|The third conditional: 'could have', would have', and 'should have'|
Recently we looked at three uses of the conditional. There is also a fourth type of condition, which is often referred to as the third conditional.
Hani Al-Shoulah from Saudi Arabia asks:
Please check the following sentence for me: ‘I had never should leave the job.?What I mean is that the action of leaving the job has been made. After that, I recognised that what I did was wrong. Therefore, is the tense of the above-mentioned sentence correct? If not, please advise me.
not quite right syntactically, Hani. To express this idea, you need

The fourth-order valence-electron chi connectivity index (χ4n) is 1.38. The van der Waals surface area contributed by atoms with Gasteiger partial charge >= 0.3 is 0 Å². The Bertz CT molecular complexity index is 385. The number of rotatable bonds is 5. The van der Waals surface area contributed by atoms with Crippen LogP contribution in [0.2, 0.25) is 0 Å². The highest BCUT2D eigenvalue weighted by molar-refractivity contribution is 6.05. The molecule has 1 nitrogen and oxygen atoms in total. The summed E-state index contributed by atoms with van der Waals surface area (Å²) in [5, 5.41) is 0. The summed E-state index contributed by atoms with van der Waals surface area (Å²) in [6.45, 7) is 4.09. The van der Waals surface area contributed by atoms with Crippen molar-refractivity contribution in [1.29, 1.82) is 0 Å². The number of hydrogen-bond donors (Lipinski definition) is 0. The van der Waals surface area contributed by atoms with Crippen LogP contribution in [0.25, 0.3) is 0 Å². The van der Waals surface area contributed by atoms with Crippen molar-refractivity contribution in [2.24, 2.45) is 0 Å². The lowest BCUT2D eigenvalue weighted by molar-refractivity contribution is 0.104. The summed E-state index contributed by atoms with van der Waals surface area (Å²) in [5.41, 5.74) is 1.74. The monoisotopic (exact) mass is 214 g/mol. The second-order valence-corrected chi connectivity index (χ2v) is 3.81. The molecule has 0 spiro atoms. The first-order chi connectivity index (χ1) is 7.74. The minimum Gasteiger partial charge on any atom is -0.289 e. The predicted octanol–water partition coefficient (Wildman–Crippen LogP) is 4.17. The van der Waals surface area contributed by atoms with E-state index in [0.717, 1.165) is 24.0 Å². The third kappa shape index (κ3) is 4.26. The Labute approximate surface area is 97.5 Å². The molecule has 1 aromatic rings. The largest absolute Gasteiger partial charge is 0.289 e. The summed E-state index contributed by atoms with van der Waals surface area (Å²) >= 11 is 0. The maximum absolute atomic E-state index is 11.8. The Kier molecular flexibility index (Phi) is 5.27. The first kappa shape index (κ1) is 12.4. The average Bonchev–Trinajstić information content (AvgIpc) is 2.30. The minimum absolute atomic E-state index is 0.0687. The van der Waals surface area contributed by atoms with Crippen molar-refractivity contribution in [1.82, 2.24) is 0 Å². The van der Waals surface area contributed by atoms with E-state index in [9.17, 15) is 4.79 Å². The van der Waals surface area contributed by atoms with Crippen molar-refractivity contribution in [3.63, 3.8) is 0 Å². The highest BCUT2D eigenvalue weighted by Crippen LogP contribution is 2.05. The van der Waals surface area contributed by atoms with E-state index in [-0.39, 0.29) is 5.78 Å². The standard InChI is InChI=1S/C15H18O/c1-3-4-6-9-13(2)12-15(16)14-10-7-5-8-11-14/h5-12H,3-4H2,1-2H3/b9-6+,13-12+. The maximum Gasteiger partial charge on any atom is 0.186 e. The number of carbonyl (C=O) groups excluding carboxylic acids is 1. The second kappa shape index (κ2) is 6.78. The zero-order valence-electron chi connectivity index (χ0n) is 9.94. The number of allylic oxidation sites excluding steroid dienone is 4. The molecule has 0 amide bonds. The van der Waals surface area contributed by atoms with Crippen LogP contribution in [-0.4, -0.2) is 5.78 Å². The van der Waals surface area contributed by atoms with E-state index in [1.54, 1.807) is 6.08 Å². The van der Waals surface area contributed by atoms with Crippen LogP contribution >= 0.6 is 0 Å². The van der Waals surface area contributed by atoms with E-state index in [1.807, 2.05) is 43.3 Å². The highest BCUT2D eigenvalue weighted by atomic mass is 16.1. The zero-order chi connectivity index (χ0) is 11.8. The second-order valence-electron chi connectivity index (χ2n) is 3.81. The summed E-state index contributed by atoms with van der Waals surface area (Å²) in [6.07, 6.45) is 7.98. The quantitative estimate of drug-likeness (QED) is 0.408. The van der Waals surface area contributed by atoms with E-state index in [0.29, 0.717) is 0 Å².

should have + past participle, so it should read:
that if we wish to give emphasis to the condition and make it sound
more dramatic and formal, we can omit if in the subordinate
clause and invert subject and verb:
In the examples above, note that if only is used to express a strong wish or regret and that could have suggests a probable or possible outcome (cf. might have.)
are some further examples of the latter:
Finally, do you remember those first three uses of the conditional?